Several studies have shown that parents were more likely to suffer distress about their empty nest when children didn't leave at the expected time [source: Raup, Myers]. As we discussed on the last page, this may be due to developmental disabilities or conditions involving special needs. However, in some cases, it may be that the last child living at home simply won't leave. According to a 1978 study, this situation presents difficulties to parents who were ready to relinquish daily parenting duties at a certain point, only to find themselves saddled with the tasks for longer than expected [source: Raup, Myers].
Though Thomas Wolfe's 1940 tome warned "You Can't Go Home Again," plenty of children find that, in fact, they can and sometimes have to. The term boomerang generation refers to those grown children returning home to live with their parents. In 2006, almost half of surveyed college graduates reported that they planned to return to their parents' nest to live; just three years earlier, another poll found the number to be closer to 61 percent [sources: Levine, Paul]. With the current economic situation, the children boomeranging back home may only get older; in February 2009, Time magazine profiled people in their 30s and 40s forced to move back in with their parents due to the recession [source: Koss-Feder].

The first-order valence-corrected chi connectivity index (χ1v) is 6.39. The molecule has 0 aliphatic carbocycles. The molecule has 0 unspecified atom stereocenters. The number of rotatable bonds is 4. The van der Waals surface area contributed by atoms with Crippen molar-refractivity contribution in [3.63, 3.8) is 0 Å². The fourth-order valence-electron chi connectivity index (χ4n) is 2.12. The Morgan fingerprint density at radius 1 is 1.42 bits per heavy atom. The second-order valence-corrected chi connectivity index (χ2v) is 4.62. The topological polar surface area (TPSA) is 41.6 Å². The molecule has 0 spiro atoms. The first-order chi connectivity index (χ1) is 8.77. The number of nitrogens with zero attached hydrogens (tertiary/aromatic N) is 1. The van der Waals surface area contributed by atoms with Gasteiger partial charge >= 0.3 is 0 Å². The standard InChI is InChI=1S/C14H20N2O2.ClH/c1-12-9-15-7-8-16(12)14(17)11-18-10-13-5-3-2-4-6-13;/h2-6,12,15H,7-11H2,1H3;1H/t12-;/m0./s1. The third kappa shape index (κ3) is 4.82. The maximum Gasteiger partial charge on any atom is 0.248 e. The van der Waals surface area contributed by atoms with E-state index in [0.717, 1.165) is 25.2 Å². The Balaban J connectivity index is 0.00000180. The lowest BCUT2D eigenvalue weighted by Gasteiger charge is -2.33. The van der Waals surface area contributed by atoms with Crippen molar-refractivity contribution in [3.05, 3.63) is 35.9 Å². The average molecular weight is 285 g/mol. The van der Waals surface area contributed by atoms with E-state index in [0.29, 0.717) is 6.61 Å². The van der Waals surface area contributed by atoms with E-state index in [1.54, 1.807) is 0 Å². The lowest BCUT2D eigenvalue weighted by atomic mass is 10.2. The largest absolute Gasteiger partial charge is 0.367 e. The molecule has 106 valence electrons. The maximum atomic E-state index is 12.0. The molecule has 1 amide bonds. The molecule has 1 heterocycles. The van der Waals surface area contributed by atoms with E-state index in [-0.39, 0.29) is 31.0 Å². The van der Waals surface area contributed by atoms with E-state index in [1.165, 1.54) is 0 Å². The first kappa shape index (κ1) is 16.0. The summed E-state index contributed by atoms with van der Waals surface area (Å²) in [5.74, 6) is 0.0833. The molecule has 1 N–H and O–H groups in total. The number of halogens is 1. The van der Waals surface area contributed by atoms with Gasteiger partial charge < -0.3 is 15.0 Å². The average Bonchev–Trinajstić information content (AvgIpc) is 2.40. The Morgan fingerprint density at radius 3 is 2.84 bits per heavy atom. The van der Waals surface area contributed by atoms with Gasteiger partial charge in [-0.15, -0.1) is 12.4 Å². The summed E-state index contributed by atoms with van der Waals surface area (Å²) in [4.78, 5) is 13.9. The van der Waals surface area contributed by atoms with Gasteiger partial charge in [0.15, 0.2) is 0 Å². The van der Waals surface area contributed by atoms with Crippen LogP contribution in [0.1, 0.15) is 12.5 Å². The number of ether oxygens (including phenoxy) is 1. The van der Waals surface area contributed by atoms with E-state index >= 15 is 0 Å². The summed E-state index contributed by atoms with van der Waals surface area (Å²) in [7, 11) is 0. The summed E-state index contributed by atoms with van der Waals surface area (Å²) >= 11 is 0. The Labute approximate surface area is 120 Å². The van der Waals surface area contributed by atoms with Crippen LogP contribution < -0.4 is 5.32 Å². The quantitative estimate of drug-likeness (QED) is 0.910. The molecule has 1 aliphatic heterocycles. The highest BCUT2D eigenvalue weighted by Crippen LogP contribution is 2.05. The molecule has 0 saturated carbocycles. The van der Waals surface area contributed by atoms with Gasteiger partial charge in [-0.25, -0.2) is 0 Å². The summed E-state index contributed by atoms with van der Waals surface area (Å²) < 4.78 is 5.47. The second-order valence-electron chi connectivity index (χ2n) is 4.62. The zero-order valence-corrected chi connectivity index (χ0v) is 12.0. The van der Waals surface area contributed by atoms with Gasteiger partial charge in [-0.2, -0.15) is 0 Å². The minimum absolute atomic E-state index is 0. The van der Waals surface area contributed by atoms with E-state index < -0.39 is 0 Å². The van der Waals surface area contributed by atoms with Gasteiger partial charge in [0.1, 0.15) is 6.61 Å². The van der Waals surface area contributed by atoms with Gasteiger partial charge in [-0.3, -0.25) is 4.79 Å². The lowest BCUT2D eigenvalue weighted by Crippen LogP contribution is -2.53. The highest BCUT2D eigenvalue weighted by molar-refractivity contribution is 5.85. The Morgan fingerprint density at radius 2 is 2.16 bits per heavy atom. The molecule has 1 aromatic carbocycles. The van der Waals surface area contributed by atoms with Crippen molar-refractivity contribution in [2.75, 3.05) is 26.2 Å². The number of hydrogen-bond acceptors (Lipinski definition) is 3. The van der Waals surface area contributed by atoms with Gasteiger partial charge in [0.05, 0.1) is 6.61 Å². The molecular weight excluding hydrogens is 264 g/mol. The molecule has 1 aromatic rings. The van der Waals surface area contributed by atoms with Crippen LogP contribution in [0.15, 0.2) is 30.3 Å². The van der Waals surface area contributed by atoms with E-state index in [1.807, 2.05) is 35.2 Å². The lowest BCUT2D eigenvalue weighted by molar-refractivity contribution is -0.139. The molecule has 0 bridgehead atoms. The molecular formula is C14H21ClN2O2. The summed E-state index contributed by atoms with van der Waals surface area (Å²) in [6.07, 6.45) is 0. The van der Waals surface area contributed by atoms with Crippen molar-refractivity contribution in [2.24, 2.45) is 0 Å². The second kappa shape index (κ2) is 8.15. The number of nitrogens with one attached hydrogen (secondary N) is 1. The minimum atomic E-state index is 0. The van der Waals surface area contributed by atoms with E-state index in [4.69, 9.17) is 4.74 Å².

Children may boomerang for a wide variety of reasons, from needing to save money to divorce to trouble with the law. The problem for parents, however, is housing adult children who want to be treated like grown-ups while maintaining a childlike level of responsibility in the house they grew up in. A boomerang situation may require negotiation between parents and children on everything from the overnight guest policy to rules regarding household chores. Parents may feel they're walking a fine line between supporting their children and enabling them to shirk responsibility.
Setting timelines for a boomerang child's departure may help parents to set some limits on the situation while maintaining sight of the empty nest they may desperately miss. But commonly, parents will wave goodbye to their adult children only to turn around and wave hello to their own aging parents. Baby boomers may also come to be known as the sandwich generation; not only do they have adult children under their roofs, they may also house their aging parents who aren't ready for the nursing home.
So if you're a parent with an abundance of free time, just remember there are plenty of parents who would rather trade places with you. For more information on the empty nest years, see the links on the next page.